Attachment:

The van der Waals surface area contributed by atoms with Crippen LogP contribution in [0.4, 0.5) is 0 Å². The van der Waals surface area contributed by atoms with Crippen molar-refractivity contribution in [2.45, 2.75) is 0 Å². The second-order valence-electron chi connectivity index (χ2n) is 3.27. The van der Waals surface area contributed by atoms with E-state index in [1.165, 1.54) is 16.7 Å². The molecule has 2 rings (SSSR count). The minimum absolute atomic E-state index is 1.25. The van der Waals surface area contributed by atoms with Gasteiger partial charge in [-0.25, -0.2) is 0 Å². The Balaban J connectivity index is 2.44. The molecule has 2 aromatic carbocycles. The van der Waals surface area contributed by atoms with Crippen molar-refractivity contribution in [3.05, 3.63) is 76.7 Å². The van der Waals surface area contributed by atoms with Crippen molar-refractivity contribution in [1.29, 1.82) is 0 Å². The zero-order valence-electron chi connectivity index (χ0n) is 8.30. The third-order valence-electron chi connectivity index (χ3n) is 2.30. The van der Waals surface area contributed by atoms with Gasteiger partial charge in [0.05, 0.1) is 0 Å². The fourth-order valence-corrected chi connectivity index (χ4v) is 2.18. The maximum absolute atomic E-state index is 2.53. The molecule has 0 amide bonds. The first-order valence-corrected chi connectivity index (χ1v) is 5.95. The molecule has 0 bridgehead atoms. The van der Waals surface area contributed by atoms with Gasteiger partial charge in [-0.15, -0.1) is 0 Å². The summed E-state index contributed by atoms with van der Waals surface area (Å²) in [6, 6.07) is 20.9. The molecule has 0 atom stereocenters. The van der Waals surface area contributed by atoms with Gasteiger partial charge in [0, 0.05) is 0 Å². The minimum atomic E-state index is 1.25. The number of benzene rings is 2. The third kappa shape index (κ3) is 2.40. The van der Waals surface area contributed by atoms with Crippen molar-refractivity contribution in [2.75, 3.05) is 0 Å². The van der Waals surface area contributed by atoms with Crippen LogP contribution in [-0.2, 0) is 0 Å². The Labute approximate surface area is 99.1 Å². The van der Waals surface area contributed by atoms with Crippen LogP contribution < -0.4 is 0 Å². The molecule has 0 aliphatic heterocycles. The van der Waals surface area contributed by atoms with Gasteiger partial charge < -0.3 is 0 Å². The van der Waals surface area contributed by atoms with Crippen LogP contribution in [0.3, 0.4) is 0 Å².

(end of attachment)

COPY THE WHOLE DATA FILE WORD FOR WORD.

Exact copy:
The van der Waals surface area contributed by atoms with Crippen LogP contribution in [0.4, 0.5) is 0 Å². The van der Waals surface area contributed by atoms with Crippen molar-refractivity contribution in [2.45, 2.75) is 0 Å². The second-order valence-electron chi connectivity index (χ2n) is 3.27. The van der Waals surface area contributed by atoms with E-state index in [1.165, 1.54) is 16.7 Å². The molecule has 2 rings (SSSR count). The minimum absolute atomic E-state index is 1.25. The van der Waals surface area contributed by atoms with Gasteiger partial charge in [-0.25, -0.2) is 0 Å². The Balaban J connectivity index is 2.44. The molecule has 2 aromatic carbocycles. The van der Waals surface area contributed by atoms with Crippen molar-refractivity contribution in [3.05, 3.63) is 76.7 Å². The van der Waals surface area contributed by atoms with Crippen molar-refractivity contribution in [1.29, 1.82) is 0 Å². The zero-order valence-electron chi connectivity index (χ0n) is 8.30. The third-order valence-electron chi connectivity index (χ3n) is 2.30. The van der Waals surface area contributed by atoms with Gasteiger partial charge in [0.05, 0.1) is 0 Å². The fourth-order valence-corrected chi connectivity index (χ4v) is 2.18. The maximum absolute atomic E-state index is 2.53. The molecule has 0 amide bonds. The first-order valence-corrected chi connectivity index (χ1v) is 5.95. The molecule has 0 bridgehead atoms. The van der Waals surface area contributed by atoms with Gasteiger partial charge in [-0.15, -0.1) is 0 Å². The summed E-state index contributed by atoms with van der Waals surface area (Å²) in [6, 6.07) is 20.9. The molecule has 0 atom stereocenters. The van der Waals surface area contributed by atoms with Gasteiger partial charge in [0, 0.05) is 0 Å². The minimum atomic E-state index is 1.25. The number of benzene rings is 2. The third kappa shape index (κ3) is 2.40. The van der Waals surface area contributed by atoms with Crippen molar-refractivity contribution in [2.75, 3.05) is 0 Å². The van der Waals surface area contributed by atoms with Crippen LogP contribution in [-0.2, 0) is 0 Å². The Labute approximate surface area is 99.1 Å². The van der Waals surface area contributed by atoms with Crippen LogP contribution < -0.4 is 0 Å². The molecule has 0 aliphatic heterocycles. The van der Waals surface area contributed by atoms with Gasteiger partial charge < -0.3 is 0 Å². The van der Waals surface area contributed by atoms with Crippen LogP contribution in [0.3, 0.4) is 0 Å².